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    I have not read the whole thread in depth. I have done this job only on a R100R.

    With the above in mind, I can tell you that I used the "pull-the-engine-forward" method twice - nightmare.

    On the advice of Anton, I left the engine in place and the job was much easier.
    #30
  11. chasbmw

    chasbmw Long timer

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    Mind you, removing the front engine stud and greasing it so it does not carrode into the block should be on everyone's 5 year service list! Especially if you live in a wet climate.
    #31
  12. Rob Farmer

    Rob Farmer Long timer

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    Is that Jim?
    #32
  13. brocktoon

    brocktoon Been here awhile

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    So now that I've dealt with my wiring harness meltdown, I'm finally getting around to pulling the gearbox and trying a light coat of sealant on the gasket to prevent further leaking.

    I got the swingarm removed, airbox off, battery holders off (this is a /5) and am pulling the swingarm back but can't seem to get the clearance needed. Is there something else I should be removing? Shocks? Clutch arm?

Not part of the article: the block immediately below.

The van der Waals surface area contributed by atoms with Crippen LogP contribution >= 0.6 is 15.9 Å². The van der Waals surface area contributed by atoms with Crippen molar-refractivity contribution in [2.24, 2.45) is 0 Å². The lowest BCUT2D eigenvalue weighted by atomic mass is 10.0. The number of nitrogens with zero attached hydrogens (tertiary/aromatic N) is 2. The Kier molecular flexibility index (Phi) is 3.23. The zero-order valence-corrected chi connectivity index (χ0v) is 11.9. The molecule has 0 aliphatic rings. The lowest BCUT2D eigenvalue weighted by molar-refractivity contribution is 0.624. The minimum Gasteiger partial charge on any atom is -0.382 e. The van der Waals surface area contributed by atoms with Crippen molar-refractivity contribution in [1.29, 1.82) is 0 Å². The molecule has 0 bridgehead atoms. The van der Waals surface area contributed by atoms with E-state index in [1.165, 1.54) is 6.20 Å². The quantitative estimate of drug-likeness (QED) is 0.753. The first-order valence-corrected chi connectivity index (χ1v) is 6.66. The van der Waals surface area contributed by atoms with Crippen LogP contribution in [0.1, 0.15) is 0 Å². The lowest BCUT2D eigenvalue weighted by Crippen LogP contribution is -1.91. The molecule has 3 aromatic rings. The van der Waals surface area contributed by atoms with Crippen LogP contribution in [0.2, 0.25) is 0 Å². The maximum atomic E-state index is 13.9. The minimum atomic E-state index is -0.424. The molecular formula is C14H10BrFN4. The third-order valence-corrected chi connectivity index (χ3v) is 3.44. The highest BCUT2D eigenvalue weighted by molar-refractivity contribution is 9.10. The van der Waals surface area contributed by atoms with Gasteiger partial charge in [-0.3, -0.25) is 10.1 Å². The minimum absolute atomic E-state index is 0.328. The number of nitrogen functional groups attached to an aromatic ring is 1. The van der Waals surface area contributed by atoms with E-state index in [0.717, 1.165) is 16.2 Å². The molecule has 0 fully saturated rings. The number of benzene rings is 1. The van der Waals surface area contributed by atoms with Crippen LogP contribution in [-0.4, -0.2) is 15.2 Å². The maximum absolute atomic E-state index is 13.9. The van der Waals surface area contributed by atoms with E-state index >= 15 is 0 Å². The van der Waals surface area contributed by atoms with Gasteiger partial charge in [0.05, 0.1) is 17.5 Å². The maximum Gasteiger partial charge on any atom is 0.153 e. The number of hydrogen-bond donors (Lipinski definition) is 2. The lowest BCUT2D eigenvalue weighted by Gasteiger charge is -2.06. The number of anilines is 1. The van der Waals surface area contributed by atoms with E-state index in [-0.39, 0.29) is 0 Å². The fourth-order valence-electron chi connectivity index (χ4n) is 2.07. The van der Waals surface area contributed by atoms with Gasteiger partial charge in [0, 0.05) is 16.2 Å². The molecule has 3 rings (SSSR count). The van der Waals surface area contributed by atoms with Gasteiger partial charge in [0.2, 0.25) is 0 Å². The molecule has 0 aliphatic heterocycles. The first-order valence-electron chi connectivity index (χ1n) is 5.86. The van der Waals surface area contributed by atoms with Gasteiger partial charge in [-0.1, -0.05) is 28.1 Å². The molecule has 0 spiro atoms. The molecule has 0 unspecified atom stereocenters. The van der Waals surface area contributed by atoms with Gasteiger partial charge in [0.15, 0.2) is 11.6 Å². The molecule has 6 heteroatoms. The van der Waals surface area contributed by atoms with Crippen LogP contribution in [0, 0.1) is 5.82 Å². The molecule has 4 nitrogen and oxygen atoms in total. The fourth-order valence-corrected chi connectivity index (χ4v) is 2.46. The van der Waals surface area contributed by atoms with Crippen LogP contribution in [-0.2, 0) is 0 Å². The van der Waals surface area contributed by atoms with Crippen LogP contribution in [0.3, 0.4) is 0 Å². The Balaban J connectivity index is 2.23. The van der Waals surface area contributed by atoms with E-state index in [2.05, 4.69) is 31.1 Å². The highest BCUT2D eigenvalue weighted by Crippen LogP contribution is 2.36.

If any NorCal airheads around Santa Rosa see this, beers on me if you show me how to do it.
    #33
  14. Plaka

    Plaka Brevis illi vita est

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    ????

    The swingarm is removed? Then the shocks are removed too.

    I usually pull the swing arm pivots and the 4 subframe bolts, wheel on. Then move the the entire swingarm+tranny+subframe et. al back. That's for spline lube.. Unbolt tranny at swing arm to take it out.

    Remove Neutral switch wire from switch.

    Yes, remove clutch lever. You don't wanna bang it. When handling tranny, watch out for the clutch cable eye. Easy to bang that and break it.
    #34
  15. Kai Ju

    Kai Ju Long timer